• Implement a virtual computer

  • Disassemble computer programs and interpret the produced assembly language

  • Use an assembler and assembly to program a microcontroller from the maker kit

See into the secrets offered by circuit diagrams and microcontroller specification sheets so that you can design and build your own devices with Internet capabilities to build whatever you’d like: home automation, security devices, autonomous robots, and much more!

  • Use circuit diagrams and spec sheets to integrate an inexpensive WiFi chip to your custom device

  • Evaluate different IoT kits and boards on the market

Our Instructors

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Tyler Bettilyon


Tyler Bettilyon is an educator, technologist, writer, programmer, and all-around curious human. He holds a bachelor’s degree in computer science and earned his MBA by counterexample in San Francisco’s startup scene. After a seven-year stint building software applications, Tyler returned to his roots as a teacher and has been leading classrooms ever since. He has taught at Galvanize, The Bradfield School of Computer Science, numerous corporate offices, and founded Teb’s Lab where he publishes open-source curricula and thoughtful analysis about technology’s impact on society.

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Curtis Schlak

VP, Professional Development Curriculum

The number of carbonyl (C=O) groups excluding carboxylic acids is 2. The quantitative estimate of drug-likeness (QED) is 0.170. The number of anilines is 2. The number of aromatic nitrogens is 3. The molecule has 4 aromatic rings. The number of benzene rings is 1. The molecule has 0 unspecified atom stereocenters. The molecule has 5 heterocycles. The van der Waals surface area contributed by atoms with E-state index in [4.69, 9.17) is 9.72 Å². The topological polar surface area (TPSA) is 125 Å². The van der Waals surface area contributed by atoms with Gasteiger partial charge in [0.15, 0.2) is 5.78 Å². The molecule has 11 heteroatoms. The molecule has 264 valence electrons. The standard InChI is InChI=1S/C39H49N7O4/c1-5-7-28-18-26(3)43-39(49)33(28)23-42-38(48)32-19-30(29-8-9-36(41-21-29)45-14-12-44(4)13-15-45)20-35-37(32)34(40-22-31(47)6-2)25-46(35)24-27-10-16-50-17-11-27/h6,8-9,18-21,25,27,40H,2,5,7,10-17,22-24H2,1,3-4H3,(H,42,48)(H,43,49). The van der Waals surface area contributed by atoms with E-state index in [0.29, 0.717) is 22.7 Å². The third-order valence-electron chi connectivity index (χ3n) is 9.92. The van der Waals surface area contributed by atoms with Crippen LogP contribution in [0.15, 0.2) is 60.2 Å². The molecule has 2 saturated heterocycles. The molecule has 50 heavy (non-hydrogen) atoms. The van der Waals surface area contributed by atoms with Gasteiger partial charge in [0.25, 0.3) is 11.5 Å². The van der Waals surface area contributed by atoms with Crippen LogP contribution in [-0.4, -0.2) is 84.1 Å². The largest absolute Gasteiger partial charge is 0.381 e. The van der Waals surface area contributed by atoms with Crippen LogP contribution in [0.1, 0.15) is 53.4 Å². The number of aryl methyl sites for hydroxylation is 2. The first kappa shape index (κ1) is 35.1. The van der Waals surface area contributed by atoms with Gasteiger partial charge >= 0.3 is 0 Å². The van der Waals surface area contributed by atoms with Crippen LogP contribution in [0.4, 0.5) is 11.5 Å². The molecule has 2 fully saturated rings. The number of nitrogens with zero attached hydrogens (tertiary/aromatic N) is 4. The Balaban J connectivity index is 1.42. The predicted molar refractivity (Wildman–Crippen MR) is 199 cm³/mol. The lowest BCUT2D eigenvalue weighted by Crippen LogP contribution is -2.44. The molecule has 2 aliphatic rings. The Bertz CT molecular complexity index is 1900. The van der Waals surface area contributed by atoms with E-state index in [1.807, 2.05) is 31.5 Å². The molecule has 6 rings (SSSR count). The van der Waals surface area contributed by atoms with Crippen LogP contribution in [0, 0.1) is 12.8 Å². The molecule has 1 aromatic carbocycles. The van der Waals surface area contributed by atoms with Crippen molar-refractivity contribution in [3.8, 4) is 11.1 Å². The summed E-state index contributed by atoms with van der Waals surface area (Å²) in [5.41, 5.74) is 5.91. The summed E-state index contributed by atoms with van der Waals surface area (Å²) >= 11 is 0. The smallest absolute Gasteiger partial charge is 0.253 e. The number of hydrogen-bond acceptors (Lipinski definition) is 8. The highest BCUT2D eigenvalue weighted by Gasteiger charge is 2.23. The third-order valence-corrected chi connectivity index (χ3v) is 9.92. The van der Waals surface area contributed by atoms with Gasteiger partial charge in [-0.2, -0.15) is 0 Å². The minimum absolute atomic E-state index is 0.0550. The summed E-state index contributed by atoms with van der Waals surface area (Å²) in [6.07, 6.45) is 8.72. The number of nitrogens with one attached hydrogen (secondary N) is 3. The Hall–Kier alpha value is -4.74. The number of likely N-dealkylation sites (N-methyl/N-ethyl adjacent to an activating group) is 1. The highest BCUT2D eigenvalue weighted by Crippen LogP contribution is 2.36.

Curtis Schlak’s software development career spans more than two decades in software, energy, finance, legal, and education. He has worked as an individual contributor and has led teams of nearly 200 people. He has worked or consulted at Barclays Capital, Bank of America Merrill Lynch, British Petroleum, CITGO Petroleum, Ernst & Young, and Microsoft. He has led software teams at startups like KickFire and DataCert. His consulting firm leads the training and adoption of Feature-Driven Development in the US. He is currently working on his PhD in Computer Science.

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Daniel Billotte

Principal Instructor

Daniel Billotte’s career as a software engineer began in the mid 90’s, as the Internet was coming of age. He’s worked at large companies like Netscape, AOL, and Canon, as well as smaller companies and entrepreneurial ventures of his own. He has also worked extensively in the printing industry at every level from cleaning floors to building a globally deployed print-shop workflow tool. He helped start the first coding bootcamp in Phoenix in 2014. Daniel enjoys frontend web, but his passion is for building scalable backend systems that use cool technologies like neural networks.